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The "Composition Exercise: Challenge 1 Solution" Lesson is part of the full, Hardcore Functional Programming in JavaScript course featured in this preview video. Here's what you'd learn in this lesson:

Joe demonstrates the solution for the first challenge in this exercise. After that, he gives a few hints for the second challenge. Joe also engages in some audience discussions around scalability and maintainability of functional programming code. - Problem:

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Transcript from the "Composition Exercise: Challenge 1 Solution" Lesson

>> [MUSIC]

>> Speaker 1: All right, here's how number one works out. So our challenge is to return a list of author names in articles using get, compose, and map, okay. So if we look back up, where do the authors live, they live-
>> Speaker 2: All right everybody, we are going to go over the solution to number one and setup number two.

>> Speaker 1: Here we go, number one, get it right then we'll have more knowledge for number two. So we want to pluck out, I guess I could say it that way, the author names, cool. So we have an array, what's in the array? Objects, we want to get the author, yes, but their name in particular.

[00:00:55] So when I hear something it says, get me a list of blah that you've kind of pulled out of some other blah, it calls to mind map. So the outermost thing is probably like I want to map over some stuff. So, what is it that I want to do?

[00:01:14] How do I wanna transform each thing in the array? Well, one thing I could do is like get the author themselves out. So I could say get, or actually I may not get, maybe the same, get author. This is not quite there, but let's see what that does.

>> Speaker 1: RAM does not define is what it does.
>> Speaker 2: [LAUGH] Keep it running a few times.
>> Speaker 1: Try it again.
>> Speaker 2: Just fix itself.
>> Speaker 1: It does?
>> Speaker 2: Yeah.
>> Speaker 1: It must be JS bin like loads and runs these things.
>> Speaker 2: Yeah, and each time you change-
>> Speaker 1: Yeah.

>> Speaker 2: Maybe that's what's happening.
>> Speaker 1: That's not good. Okay, anyway, so here we go. Uncut, so here's the deal. He wants to find, no, that's different, yeah, yeah, yeah. These names equal object, object, object. Okay, we're almost there. You know, like we just mapped, instead of getting the right thing, we got too much.

[00:02:11] We got the whole author, and we just want the author's name. Well, let's go back down. Here it is, so I'm gonna put this on another line, so we can kinda see it. We're mapping get author. It's true, but we have like a process of things to do, and when you do one thing and feed it into the next thing that's a composition.

[00:02:34] Or we could think of it as a composition. You could do all kinds of ways, but it's pretty clean this way.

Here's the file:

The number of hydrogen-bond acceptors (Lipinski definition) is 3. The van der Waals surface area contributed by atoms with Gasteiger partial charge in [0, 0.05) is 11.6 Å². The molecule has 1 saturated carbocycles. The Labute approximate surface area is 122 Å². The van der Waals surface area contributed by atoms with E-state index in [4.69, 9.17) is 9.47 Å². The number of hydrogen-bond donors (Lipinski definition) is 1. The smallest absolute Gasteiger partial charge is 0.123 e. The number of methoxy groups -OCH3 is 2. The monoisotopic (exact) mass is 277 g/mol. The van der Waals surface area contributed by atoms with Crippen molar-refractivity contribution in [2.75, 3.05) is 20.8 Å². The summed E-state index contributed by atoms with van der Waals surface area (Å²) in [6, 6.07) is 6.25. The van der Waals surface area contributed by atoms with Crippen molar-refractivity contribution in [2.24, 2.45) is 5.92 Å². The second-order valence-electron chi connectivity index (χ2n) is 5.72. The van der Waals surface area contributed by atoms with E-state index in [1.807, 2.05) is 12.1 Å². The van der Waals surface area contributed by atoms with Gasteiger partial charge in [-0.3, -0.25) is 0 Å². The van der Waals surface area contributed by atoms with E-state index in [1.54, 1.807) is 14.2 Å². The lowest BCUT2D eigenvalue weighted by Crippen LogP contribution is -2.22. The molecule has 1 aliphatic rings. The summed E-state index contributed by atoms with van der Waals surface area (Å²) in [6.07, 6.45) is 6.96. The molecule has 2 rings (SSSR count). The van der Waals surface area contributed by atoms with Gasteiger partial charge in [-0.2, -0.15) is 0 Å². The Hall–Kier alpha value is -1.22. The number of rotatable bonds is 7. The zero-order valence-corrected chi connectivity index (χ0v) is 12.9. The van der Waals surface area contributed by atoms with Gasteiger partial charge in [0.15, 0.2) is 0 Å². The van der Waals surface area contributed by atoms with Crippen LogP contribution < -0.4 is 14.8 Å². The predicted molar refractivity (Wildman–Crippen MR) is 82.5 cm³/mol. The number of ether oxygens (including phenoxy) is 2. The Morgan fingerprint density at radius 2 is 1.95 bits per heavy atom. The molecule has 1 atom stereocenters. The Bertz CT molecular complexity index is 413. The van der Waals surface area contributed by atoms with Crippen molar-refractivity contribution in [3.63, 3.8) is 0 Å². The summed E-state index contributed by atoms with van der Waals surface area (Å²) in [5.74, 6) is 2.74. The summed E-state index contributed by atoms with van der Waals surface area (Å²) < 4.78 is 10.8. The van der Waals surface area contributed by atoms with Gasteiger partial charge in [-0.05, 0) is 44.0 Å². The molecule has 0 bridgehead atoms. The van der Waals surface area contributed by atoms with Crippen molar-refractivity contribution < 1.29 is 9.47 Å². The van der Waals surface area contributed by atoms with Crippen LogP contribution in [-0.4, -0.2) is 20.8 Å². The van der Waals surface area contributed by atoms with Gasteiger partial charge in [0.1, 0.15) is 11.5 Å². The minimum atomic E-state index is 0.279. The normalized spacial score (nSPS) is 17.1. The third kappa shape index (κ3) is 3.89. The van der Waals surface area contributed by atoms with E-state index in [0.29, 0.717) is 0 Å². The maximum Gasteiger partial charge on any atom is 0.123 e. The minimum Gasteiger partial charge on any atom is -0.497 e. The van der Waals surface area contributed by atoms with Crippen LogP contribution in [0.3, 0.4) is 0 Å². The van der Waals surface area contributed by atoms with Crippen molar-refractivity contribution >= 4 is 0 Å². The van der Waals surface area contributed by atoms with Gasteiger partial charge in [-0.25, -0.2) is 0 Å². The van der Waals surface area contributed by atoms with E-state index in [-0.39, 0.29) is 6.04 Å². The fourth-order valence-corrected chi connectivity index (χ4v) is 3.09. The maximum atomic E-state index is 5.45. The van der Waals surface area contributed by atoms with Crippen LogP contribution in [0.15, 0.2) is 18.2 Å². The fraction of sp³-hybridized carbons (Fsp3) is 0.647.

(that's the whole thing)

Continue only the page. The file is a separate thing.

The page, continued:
>> Speaker 3: Actually, one thing that helped me was to run that over in the console. Put that map just so that you see the output. Because that's the hardest thing to sometimes just imagine what it's doing.

>> Speaker 1: Good idea.
>> Speaker 2: And if you have names. Name should be available right there on the right too
>> Speaker 3: And then you can can apply it to articles
>> Speaker 1: Right. And that helped me a lot.
>> Speaker 1: See, right, right, good call. Yeah, code speaks better than I do, I like it.

[00:03:15] [LAUGH] Here's what that would do. If all we're doing is mapping get author, we get a new array back, because the original thing was an array. And it has the authors, So what would if we were considering each author in isolation, what would we be doing to that?

[00:03:32] Now one thing we could do is map a map. It's kind of inefficient though, you have to go all the way through, get down to the author, now wait a second. Yeah I guess, but another thing you could do is compose what you're getting out of the things.

[00:03:47] So we've got an author, cool. And remember compose is right to left, so the first thing it does is get the author, and we're gonna feed that into getting the name of the author, because at this point we have their.
>> Speaker 3: I did the map of the map.

>> Speaker 1: That's one way I think there's like this. When you see the patterns, map versus map with compose is called loop fusions. So when you like zoom out, it's like, yeah. You can alway, and without hesitation, when you're working with pure functions, convert one into the other and get an efficiency savings.

>> Speaker 3: Okay.
>> Speaker 1: It's like, yeah, when things are like very nailed down, I know what they do, and I have laws that they obey, you can just transform your program and make it faster or simpler.
>> Speaker 2: And we'll talk about that in functors too.
>> Speaker 1: Yeah.
>> Speaker 3: Okay.

>> Speaker 1: Hopefully it runs. There you go.
>> Speaker 2: Yeah, cool.
>> Speaker 1: Didn't have an error. Whats wrong?
>> Speaker 2: You guys can tweet about like how exciting it is to get a different error and like nobody would know that unless they were a dev. You're like, yeah.
>> Speaker 1: It's so true.

[00:04:55] Okay so that's challenging.
>> Speaker 3: That we just assume that it's progress?
>> Speaker 1: Yeah.
>> Speaker 2: Yeah. [LAUGH] Unless the system is broken.
>> Speaker 1: Yeah.
>> Speaker 2: Yeah.
>> Speaker 3: Statistic had a chapter that a successful test is one which fails.
>> Speaker 1: Yeah.
>> Speaker 2: Something different.
>> Speaker 1: So I wonder whether we just spend like five minutes on two and then we just give the solution to two?

>> Speaker 2: Yeah, part one ends right after. Coming up to the end of this, right?